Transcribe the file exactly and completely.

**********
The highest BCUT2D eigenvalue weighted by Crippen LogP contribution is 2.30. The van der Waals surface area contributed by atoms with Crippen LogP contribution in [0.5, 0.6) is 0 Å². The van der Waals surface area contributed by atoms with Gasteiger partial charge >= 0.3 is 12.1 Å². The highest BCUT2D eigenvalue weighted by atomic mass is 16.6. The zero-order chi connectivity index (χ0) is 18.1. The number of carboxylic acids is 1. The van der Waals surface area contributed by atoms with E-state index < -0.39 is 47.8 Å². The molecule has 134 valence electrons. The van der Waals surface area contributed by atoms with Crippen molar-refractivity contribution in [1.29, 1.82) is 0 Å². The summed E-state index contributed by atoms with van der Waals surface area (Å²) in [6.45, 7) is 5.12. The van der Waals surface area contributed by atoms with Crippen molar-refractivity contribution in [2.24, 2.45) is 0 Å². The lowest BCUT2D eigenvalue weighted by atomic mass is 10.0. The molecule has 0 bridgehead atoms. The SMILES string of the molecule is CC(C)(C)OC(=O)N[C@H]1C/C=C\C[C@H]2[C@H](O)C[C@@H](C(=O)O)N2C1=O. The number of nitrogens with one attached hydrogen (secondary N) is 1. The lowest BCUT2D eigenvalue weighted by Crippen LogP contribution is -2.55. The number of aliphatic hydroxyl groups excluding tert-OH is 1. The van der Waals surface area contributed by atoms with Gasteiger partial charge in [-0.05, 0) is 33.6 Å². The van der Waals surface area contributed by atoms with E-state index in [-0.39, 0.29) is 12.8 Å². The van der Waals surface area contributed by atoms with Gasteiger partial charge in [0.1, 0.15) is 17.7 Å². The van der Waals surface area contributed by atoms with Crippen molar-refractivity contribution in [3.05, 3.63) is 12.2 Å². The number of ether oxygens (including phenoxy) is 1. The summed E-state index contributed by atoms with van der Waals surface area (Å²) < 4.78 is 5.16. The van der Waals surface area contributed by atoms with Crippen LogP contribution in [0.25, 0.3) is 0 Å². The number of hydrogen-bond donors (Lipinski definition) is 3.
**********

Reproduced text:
The highest BCUT2D eigenvalue weighted by Crippen LogP contribution is 2.30. The van der Waals surface area contributed by atoms with Crippen LogP contribution in [0.5, 0.6) is 0 Å². The van der Waals surface area contributed by atoms with Gasteiger partial charge >= 0.3 is 12.1 Å². The highest BCUT2D eigenvalue weighted by atomic mass is 16.6. The zero-order chi connectivity index (χ0) is 18.1. The number of carboxylic acids is 1. The van der Waals surface area contributed by atoms with E-state index < -0.39 is 47.8 Å². The molecule has 134 valence electrons. The van der Waals surface area contributed by atoms with Crippen molar-refractivity contribution in [1.29, 1.82) is 0 Å². The summed E-state index contributed by atoms with van der Waals surface area (Å²) in [6.45, 7) is 5.12. The van der Waals surface area contributed by atoms with Crippen molar-refractivity contribution in [2.24, 2.45) is 0 Å². The lowest BCUT2D eigenvalue weighted by atomic mass is 10.0. The molecule has 0 bridgehead atoms. The SMILES string of the molecule is CC(C)(C)OC(=O)N[C@H]1C/C=C\C[C@H]2[C@H](O)C[C@@H](C(=O)O)N2C1=O. The number of nitrogens with one attached hydrogen (secondary N) is 1. The lowest BCUT2D eigenvalue weighted by Crippen LogP contribution is -2.55. The number of aliphatic hydroxyl groups excluding tert-OH is 1. The van der Waals surface area contributed by atoms with Gasteiger partial charge in [-0.05, 0) is 33.6 Å². The van der Waals surface area contributed by atoms with E-state index in [-0.39, 0.29) is 12.8 Å². The van der Waals surface area contributed by atoms with Gasteiger partial charge in [0.1, 0.15) is 17.7 Å². The van der Waals surface area contributed by atoms with Crippen molar-refractivity contribution in [3.05, 3.63) is 12.2 Å². The number of ether oxygens (including phenoxy) is 1. The summed E-state index contributed by atoms with van der Waals surface area (Å²) < 4.78 is 5.16. The van der Waals surface area contributed by atoms with Crippen LogP contribution in [0.25, 0.3) is 0 Å². The number of hydrogen-bond donors (Lipinski definition) is 3.